• Camel heavy-chain antibodies;
  • protein stability;
  • protein folding;
  • circular dichroism;
  • fluorescence;
  • Fourier transform infrared spectroscopy;
  • surface plasmon resonance;
  • high pressure
  • ANS, 8-anilino-1-naphtalene-sulfonic acid;
  • BSA, bovine serum albumin;
  • CD, circular dichroism;
  • CDR, complementary determining region;
  • csm, center of the spectral mass;
  • Fab, Fv, scFv, and dsFv, antigen-binding fragment, variable fragment, single-chain variable fragment, and disulphide stabilized variable fragment of conventional antibodies, respectively;
  • FTIR, Fourier transform infrared;
  • GdmCl, guanidinium chloride;
  • HEPES, N-(2-hydroxyethyl)piperazine-N′-2-ethanesulfonic acid;
  • IPTG, isopropyl β-D-thiogalactopyranoside;
  • IR, infrared;
  • MOPS, 3-N-morpholinopropanosulfonic acid;
  • RU, resonance units;
  • SPR, surface plasmon resonance;
  • VH, variable domain of immunoglobulin heavy chain;
  • VL, variable domain of immunoglobulin light chain;
  • VHH, variable domain of camelid heavy-chain antibody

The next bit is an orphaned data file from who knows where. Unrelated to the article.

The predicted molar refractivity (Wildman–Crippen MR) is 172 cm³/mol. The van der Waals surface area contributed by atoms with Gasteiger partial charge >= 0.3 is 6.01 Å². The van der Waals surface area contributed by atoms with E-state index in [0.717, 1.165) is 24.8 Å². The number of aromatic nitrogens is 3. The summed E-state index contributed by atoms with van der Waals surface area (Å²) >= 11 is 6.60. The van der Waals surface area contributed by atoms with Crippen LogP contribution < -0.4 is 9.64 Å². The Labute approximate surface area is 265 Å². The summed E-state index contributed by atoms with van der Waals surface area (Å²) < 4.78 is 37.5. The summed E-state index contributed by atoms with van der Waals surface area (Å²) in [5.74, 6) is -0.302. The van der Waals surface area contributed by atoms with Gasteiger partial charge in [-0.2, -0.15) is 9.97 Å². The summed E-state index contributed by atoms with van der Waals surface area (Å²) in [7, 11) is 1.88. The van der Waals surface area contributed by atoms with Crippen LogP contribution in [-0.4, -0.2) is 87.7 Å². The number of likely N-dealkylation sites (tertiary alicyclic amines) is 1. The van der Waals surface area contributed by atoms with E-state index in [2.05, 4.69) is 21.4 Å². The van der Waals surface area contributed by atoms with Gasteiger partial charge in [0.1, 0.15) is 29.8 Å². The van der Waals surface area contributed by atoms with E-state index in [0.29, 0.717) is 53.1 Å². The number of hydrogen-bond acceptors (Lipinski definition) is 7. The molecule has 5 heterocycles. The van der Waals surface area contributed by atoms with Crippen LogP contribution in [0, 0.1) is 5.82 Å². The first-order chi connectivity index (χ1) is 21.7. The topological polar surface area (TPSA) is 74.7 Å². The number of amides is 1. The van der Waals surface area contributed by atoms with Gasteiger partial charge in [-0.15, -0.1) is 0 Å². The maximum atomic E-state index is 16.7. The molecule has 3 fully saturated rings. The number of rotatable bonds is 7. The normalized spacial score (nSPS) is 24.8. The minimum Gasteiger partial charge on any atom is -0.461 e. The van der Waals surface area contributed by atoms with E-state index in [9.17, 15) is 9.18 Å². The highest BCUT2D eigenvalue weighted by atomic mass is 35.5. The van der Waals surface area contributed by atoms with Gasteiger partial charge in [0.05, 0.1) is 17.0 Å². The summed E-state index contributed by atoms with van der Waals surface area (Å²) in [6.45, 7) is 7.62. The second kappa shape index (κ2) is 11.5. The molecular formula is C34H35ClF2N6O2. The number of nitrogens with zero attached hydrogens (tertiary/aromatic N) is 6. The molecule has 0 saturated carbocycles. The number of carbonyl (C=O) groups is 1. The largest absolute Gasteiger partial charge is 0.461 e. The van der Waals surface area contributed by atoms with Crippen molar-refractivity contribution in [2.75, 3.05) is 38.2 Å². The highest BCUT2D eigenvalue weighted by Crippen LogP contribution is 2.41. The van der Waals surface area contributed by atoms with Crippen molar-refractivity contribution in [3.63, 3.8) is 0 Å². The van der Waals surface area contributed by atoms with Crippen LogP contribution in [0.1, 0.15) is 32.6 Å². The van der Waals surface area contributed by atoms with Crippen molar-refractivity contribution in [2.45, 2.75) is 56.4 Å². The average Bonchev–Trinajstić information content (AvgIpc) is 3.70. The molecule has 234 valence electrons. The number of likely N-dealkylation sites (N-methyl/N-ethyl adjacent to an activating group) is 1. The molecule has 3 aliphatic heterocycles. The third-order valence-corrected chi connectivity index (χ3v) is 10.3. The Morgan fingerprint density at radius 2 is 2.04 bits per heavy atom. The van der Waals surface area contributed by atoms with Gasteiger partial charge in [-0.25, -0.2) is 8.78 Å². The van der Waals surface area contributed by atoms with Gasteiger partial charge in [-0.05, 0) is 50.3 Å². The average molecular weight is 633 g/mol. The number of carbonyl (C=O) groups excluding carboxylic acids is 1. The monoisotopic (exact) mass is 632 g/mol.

A variety of techniques, including high-pressure unfolding monitored by Fourier transform infrared spectroscopy, fluorescence, circular dichroism, and surface plasmon resonance spectroscopy, have been used to investigate the equilibrium folding properties of six single-domain antigen binders derived from camelid heavy-chain antibodies with specificities for lysozymes, β-lactamases, and a dye (RR6). Various denaturing conditions (guanidinium chloride, urea, temperature, and pressure) provided complementary and independent methods for characterizing the stability and unfolding properties of the antibody fragments. With all binders, complete recovery of the biological activity after renaturation demonstrates that chemical-induced unfolding is fully reversible. Furthermore, denaturation experiments followed by optical spectroscopic methods and affinity measurements indicate that the antibody fragments are unfolded cooperatively in a single transition. Thus, unfolding/refolding equilibrium proceeds via a simple two-state mechanism (N⇋U), where only the native and the denatured states are significantly populated. Thermally-induced denaturation, however, is not completely reversible, and the partial loss of binding capacity might be due, at least in part, to incorrect refolding of the long loops (CDRs), which are responsible for antigen recognition. Most interestingly, all the fragments are rather resistant to heat-induced denaturation (apparent Tm = 60–80°C), and display high conformational stabilities (ΔG(H2O) = 30–60 kJ mole−1). Such high thermodynamic stability has never been reported for any functional conventional antibody fragment, even when engineered antigen binders are considered. Hence, the reduced size, improved solubility, and higher stability of the camelid heavy-chain antibody fragments are of special interest for biotechnological and medical applications.